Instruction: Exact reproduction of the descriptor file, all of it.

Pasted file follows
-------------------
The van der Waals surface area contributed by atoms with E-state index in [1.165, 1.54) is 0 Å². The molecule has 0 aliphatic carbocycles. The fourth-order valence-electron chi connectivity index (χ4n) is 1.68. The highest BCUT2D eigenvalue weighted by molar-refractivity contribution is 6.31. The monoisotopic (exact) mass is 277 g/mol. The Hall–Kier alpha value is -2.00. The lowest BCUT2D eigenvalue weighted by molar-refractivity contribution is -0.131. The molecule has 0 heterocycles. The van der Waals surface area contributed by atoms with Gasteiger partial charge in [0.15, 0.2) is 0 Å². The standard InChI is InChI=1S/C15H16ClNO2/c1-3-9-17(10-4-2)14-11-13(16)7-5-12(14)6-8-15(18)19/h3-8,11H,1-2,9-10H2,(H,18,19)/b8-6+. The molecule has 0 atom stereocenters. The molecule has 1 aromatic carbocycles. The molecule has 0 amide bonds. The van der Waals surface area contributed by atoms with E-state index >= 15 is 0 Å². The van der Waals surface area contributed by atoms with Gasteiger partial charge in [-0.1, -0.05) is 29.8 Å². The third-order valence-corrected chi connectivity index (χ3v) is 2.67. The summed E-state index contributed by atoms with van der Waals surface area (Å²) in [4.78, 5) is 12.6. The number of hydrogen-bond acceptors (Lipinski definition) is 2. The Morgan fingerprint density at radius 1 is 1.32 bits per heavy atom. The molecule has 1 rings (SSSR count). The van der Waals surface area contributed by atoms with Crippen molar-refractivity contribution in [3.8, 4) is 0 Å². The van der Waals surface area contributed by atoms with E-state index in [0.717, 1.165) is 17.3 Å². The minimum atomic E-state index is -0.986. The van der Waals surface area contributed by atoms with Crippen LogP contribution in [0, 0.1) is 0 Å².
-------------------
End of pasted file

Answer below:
The van der Waals surface area contributed by atoms with E-state index in [1.165, 1.54) is 0 Å². The molecule has 0 aliphatic carbocycles. The fourth-order valence-electron chi connectivity index (χ4n) is 1.68. The highest BCUT2D eigenvalue weighted by molar-refractivity contribution is 6.31. The monoisotopic (exact) mass is 277 g/mol. The Hall–Kier alpha value is -2.00. The lowest BCUT2D eigenvalue weighted by molar-refractivity contribution is -0.131. The molecule has 0 heterocycles. The van der Waals surface area contributed by atoms with Gasteiger partial charge in [0.15, 0.2) is 0 Å². The standard InChI is InChI=1S/C15H16ClNO2/c1-3-9-17(10-4-2)14-11-13(16)7-5-12(14)6-8-15(18)19/h3-8,11H,1-2,9-10H2,(H,18,19)/b8-6+. The molecule has 0 atom stereocenters. The molecule has 1 aromatic carbocycles. The molecule has 0 amide bonds. The van der Waals surface area contributed by atoms with E-state index >= 15 is 0 Å². The van der Waals surface area contributed by atoms with Gasteiger partial charge in [-0.1, -0.05) is 29.8 Å². The third-order valence-corrected chi connectivity index (χ3v) is 2.67. The summed E-state index contributed by atoms with van der Waals surface area (Å²) in [4.78, 5) is 12.6. The number of hydrogen-bond acceptors (Lipinski definition) is 2. The Morgan fingerprint density at radius 1 is 1.32 bits per heavy atom. The molecule has 1 rings (SSSR count). The van der Waals surface area contributed by atoms with Crippen molar-refractivity contribution in [3.8, 4) is 0 Å². The van der Waals surface area contributed by atoms with E-state index in [0.717, 1.165) is 17.3 Å². The minimum atomic E-state index is -0.986. The van der Waals surface area contributed by atoms with Crippen LogP contribution in [0, 0.1) is 0 Å².